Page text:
Travel: South Africa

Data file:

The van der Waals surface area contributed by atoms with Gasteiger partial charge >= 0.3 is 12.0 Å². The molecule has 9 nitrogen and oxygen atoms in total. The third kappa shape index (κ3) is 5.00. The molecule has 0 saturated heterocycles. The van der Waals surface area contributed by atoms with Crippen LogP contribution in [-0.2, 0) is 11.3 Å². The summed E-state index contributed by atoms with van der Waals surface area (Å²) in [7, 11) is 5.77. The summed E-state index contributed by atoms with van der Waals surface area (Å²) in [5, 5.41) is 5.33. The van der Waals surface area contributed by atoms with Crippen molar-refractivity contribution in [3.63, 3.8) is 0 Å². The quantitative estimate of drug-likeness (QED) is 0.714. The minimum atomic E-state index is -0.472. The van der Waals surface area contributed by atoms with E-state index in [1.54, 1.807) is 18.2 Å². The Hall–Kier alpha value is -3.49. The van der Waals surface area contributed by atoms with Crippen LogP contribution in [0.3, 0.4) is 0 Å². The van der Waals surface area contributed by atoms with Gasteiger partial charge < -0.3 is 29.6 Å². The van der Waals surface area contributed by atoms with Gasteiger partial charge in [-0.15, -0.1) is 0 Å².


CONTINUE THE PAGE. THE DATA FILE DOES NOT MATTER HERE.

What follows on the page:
South Africa may be the last destination students think about when going abroad. Spain, Australia, France and Costa Rica all seem like common choices, but I doubt many people on campus are even aware that South Africa is a possible option. Well it is, and it offers plenty of advantages over other regions; those wanting to shirk requirements to take year of foreign language to go abroad but who are interested in spending a significant amount of time in a unique political and social environment will want to make South Africa their destination. With the disgusting policies of the apartheid regime still fresh in most South Africans’ minds, the racial dynamic in the country is unique, but never as dangerous as it is pigeonholed to be. Locals can be wary of white Americans “”visiting”” their homeland – but a simple explanation that you’re California and didn’t vote for Dubya can render a local friendly. A huge South African draw is the country’s beaches, which may seem lackluster when compared to San Diego’s coast, but the beaches running from Durban to Cape Town dwarf La Jolla Shores. The city of Cape Town is definitely the best metropolitan area in all of South Africa. Not only does it boast Cape Point, where the Indian and Atlantic Oceans meet in a picturesque setting, but Cape Town is also home to great hikes to the top of Table Mountain, an amazing restaurant and nightclub scene and a great mix of cultures that is unmatched, including my diverse hometown of San Francisco. For those under-21-year-olds sick of the underage life in San Diego, the drinking age in South Africa is 18 and the wine country of Cape Town is beautiful, offering affordable wine tours and many other unbeatable excursions. Because of a school system that is nowhere as demanding as the University of California, and an exchange rate that favors the dollar, traveling is an option for every weekend. I personally made it to Swaziland, Zambia and Malawi and other members of my program went as far as Mozambique, Zimbabwe and Botswana. Wherever you decide to go in your spare time, utilizing hostels will keep adventures affordable for skydiving, shark-cage diving, scuba diving or snorkeling, white-water rafting or just spending a day at a game reserve admiring the animals that you can normally only see at San Diego Wild Animal Park. No matter what you decide, South Africa and the rest of sub-Saharan Africa offer an amazing abroad experience and an enlightening experience into political, racial and class issues that face many people outside of the American bubble. ...